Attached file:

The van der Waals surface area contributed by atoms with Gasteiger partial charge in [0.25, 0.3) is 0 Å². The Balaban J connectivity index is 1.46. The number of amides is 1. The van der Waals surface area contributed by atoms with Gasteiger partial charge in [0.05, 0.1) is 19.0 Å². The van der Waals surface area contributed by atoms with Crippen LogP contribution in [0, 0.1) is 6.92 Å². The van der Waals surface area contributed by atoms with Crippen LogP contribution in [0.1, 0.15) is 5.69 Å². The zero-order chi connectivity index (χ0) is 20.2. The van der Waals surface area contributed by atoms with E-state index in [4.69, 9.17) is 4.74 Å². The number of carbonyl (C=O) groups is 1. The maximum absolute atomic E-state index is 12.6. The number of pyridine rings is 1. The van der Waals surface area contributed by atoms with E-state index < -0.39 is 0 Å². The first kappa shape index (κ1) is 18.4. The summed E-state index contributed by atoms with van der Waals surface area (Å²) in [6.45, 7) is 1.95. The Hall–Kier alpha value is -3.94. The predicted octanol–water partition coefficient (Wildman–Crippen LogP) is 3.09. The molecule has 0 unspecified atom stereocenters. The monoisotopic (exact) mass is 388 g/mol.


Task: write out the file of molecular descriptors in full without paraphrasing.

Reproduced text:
The van der Waals surface area contributed by atoms with Gasteiger partial charge in [0.25, 0.3) is 0 Å². The Balaban J connectivity index is 1.46. The number of amides is 1. The van der Waals surface area contributed by atoms with Gasteiger partial charge in [0.05, 0.1) is 19.0 Å². The van der Waals surface area contributed by atoms with Crippen LogP contribution in [0, 0.1) is 6.92 Å². The van der Waals surface area contributed by atoms with Crippen LogP contribution in [0.1, 0.15) is 5.69 Å². The zero-order chi connectivity index (χ0) is 20.2. The van der Waals surface area contributed by atoms with E-state index in [4.69, 9.17) is 4.74 Å². The number of carbonyl (C=O) groups is 1. The maximum absolute atomic E-state index is 12.6. The number of pyridine rings is 1. The van der Waals surface area contributed by atoms with E-state index < -0.39 is 0 Å². The first kappa shape index (κ1) is 18.4. The summed E-state index contributed by atoms with van der Waals surface area (Å²) in [6.45, 7) is 1.95. The Hall–Kier alpha value is -3.94. The predicted octanol–water partition coefficient (Wildman–Crippen LogP) is 3.09. The molecule has 0 unspecified atom stereocenters. The monoisotopic (exact) mass is 388 g/mol.